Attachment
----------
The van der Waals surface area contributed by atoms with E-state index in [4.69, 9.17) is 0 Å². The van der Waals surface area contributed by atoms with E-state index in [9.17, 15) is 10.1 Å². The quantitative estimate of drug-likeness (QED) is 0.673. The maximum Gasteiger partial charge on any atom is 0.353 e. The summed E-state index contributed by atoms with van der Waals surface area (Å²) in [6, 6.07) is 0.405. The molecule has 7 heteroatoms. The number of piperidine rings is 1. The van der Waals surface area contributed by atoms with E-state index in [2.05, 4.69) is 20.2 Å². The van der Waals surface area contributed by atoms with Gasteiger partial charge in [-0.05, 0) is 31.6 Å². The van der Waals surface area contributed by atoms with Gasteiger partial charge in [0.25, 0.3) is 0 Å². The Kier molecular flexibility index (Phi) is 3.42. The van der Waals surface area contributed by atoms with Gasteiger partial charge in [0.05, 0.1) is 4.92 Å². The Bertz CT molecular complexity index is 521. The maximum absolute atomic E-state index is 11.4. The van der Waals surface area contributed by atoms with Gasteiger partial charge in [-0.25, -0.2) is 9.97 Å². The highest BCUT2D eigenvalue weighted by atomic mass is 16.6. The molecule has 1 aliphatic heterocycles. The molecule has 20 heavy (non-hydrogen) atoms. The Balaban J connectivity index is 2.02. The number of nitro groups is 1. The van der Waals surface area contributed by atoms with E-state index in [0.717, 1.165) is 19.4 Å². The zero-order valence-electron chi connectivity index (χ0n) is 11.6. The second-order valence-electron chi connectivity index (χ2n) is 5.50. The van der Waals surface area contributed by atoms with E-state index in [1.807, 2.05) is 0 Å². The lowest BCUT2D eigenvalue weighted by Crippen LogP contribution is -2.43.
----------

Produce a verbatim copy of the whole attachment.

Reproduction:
The van der Waals surface area contributed by atoms with E-state index in [4.69, 9.17) is 0 Å². The van der Waals surface area contributed by atoms with E-state index in [9.17, 15) is 10.1 Å². The quantitative estimate of drug-likeness (QED) is 0.673. The maximum Gasteiger partial charge on any atom is 0.353 e. The summed E-state index contributed by atoms with van der Waals surface area (Å²) in [6, 6.07) is 0.405. The molecule has 7 heteroatoms. The number of piperidine rings is 1. The van der Waals surface area contributed by atoms with E-state index in [2.05, 4.69) is 20.2 Å². The van der Waals surface area contributed by atoms with Gasteiger partial charge in [-0.05, 0) is 31.6 Å². The van der Waals surface area contributed by atoms with Gasteiger partial charge in [0.25, 0.3) is 0 Å². The Kier molecular flexibility index (Phi) is 3.42. The van der Waals surface area contributed by atoms with Gasteiger partial charge in [0.05, 0.1) is 4.92 Å². The Bertz CT molecular complexity index is 521. The maximum absolute atomic E-state index is 11.4. The van der Waals surface area contributed by atoms with Gasteiger partial charge in [-0.25, -0.2) is 9.97 Å². The highest BCUT2D eigenvalue weighted by atomic mass is 16.6. The molecule has 1 aliphatic heterocycles. The molecule has 20 heavy (non-hydrogen) atoms. The Balaban J connectivity index is 2.02. The number of nitro groups is 1. The van der Waals surface area contributed by atoms with E-state index in [0.717, 1.165) is 19.4 Å². The zero-order valence-electron chi connectivity index (χ0n) is 11.6. The second-order valence-electron chi connectivity index (χ2n) is 5.50. The van der Waals surface area contributed by atoms with E-state index in [1.807, 2.05) is 0 Å². The lowest BCUT2D eigenvalue weighted by Crippen LogP contribution is -2.43.